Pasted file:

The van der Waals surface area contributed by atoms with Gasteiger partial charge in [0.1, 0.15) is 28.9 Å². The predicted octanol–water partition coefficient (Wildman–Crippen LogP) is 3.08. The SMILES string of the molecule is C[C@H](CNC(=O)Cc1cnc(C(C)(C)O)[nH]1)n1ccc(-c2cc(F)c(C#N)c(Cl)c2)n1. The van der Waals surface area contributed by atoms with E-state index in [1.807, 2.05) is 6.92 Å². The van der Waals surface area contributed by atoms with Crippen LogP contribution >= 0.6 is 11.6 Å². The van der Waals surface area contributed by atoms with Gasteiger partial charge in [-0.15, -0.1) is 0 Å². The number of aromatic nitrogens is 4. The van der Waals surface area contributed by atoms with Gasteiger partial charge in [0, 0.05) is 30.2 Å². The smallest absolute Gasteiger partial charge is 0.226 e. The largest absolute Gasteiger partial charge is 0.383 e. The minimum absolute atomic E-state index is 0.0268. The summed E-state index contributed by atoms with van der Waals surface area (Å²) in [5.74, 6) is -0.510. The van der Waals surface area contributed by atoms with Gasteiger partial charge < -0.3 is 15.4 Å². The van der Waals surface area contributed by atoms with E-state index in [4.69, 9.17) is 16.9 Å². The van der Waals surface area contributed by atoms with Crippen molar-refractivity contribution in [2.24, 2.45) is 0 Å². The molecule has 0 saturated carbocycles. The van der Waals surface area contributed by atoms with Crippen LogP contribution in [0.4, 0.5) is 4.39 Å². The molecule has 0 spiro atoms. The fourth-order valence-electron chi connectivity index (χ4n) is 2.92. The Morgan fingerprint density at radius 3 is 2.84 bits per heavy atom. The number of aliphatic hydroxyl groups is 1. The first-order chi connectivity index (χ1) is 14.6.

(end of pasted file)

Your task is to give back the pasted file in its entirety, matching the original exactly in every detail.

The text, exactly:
The van der Waals surface area contributed by atoms with Gasteiger partial charge in [0.1, 0.15) is 28.9 Å². The predicted octanol–water partition coefficient (Wildman–Crippen LogP) is 3.08. The SMILES string of the molecule is C[C@H](CNC(=O)Cc1cnc(C(C)(C)O)[nH]1)n1ccc(-c2cc(F)c(C#N)c(Cl)c2)n1. The van der Waals surface area contributed by atoms with E-state index in [1.807, 2.05) is 6.92 Å². The van der Waals surface area contributed by atoms with Crippen LogP contribution >= 0.6 is 11.6 Å². The van der Waals surface area contributed by atoms with Gasteiger partial charge in [-0.15, -0.1) is 0 Å². The number of aromatic nitrogens is 4. The van der Waals surface area contributed by atoms with Gasteiger partial charge in [0, 0.05) is 30.2 Å². The smallest absolute Gasteiger partial charge is 0.226 e. The largest absolute Gasteiger partial charge is 0.383 e. The minimum absolute atomic E-state index is 0.0268. The summed E-state index contributed by atoms with van der Waals surface area (Å²) in [5.74, 6) is -0.510. The van der Waals surface area contributed by atoms with Gasteiger partial charge < -0.3 is 15.4 Å². The van der Waals surface area contributed by atoms with E-state index in [4.69, 9.17) is 16.9 Å². The van der Waals surface area contributed by atoms with Crippen molar-refractivity contribution in [2.24, 2.45) is 0 Å². The molecule has 0 saturated carbocycles. The van der Waals surface area contributed by atoms with Crippen LogP contribution in [0.4, 0.5) is 4.39 Å². The molecule has 0 spiro atoms. The fourth-order valence-electron chi connectivity index (χ4n) is 2.92. The Morgan fingerprint density at radius 3 is 2.84 bits per heavy atom. The number of aliphatic hydroxyl groups is 1. The first-order chi connectivity index (χ1) is 14.6.